• There is no doubt an adversary could exploit an existing vulnerability and the resulting impact would be serious enough to consider cancellation of a mission; hazard consequence would be major. high
  • It is probable an adversary could exploit an existing vulnerability and the resulting impact would be damaging; hazard consequence would be no higher than major. medium high
  • It is possible an adversary could exploit an existing vulnerability and the resulting impact would be manageable; hazard consequence would be no higher than moderate. medium
  • It is unlikely an adversary could exploit an existing vulnerability and the resulting impact would be negligible; hazard consequence would be no higher than minor. medium low
  • It is improbable an adversary would exploit an existing vulnerability and the resulting impact would be insignificant; hazard consequence would be no higher than insignificant. low

The risk level assigned to a vulnerability helps to "triage" the protection of data.
For additional OPSEC rating defitions, see OPSEC Ratings Definitions

5. Apply The Countermeasures

Beginning with high-risk vulnerabilities, a plan is put in place to mitigate the risk factors. All possible countermeasures are considered, and could include additional hardware, training or outside contractors. The most important element of this step is to develop a plan to lower or eliminate the risk, or remove the threat's access to the resource.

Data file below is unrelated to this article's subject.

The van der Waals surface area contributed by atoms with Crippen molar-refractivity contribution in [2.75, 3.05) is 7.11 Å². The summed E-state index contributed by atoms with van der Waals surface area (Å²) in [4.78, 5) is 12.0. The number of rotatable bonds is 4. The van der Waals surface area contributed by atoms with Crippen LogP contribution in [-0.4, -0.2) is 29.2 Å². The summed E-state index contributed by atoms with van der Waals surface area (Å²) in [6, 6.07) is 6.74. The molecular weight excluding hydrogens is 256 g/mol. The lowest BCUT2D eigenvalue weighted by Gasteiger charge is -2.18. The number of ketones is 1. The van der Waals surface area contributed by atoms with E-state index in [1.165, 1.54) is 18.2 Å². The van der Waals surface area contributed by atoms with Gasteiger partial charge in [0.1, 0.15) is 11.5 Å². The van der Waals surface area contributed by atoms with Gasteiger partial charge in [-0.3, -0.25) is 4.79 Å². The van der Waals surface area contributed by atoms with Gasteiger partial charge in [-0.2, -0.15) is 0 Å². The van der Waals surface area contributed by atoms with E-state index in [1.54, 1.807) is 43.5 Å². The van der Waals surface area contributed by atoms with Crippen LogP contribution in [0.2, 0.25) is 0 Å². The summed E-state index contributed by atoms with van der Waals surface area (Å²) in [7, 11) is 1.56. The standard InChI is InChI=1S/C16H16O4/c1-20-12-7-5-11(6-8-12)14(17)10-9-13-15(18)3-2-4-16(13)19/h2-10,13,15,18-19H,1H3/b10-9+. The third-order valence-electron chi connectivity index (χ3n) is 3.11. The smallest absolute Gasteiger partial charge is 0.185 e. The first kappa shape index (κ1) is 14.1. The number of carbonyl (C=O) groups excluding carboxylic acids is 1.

Countermeasures are selected based on mission priorities and available resources. Commanders or senior leaders determine which countermeasures are to be implemented based on the risk and likelihood of exploitation.
Countermeasures also must be continuously monitored to ensure they remain effective and relevant. Threats change, as do the methods they may entail or the vulnerabilities effecting an organization. It's important to review the countermeasures to ensure that they are protecting critical information against the right threats at the right time.

The laws of OPSEC

  1. If you don't know the threat, how do you know what to protect? Although specific threats may vary from site to site or program to program, employees must be aware of the actual and postulated threats. In any given situation, there is likely to be more than one adversary, although each may be interested in different information.
  2. If you don't know what to protect, how do you know you are protecting it? The "what" is the critical and sensitive, or target, information that adversaries require to meet their objectives.
  3. If you are not protecting it (the critical and sensitive information), the adversary wins! OPSEC vulnerability assessments, (referred to as "OPSEC assessments" -- OA's -- or sometimes as "Surveys") are conducted to determine whether or not critical information is vulnerable to exploitation. An OA is a critical analysis of "what we do" and "how we do it" from the perspective of an adversary. Internal procedures and information sources are also reviewed to determine whether there is an inadvertent release of sensitive information

In short, Know the threat,
                  know what to protect
                                        and protect it!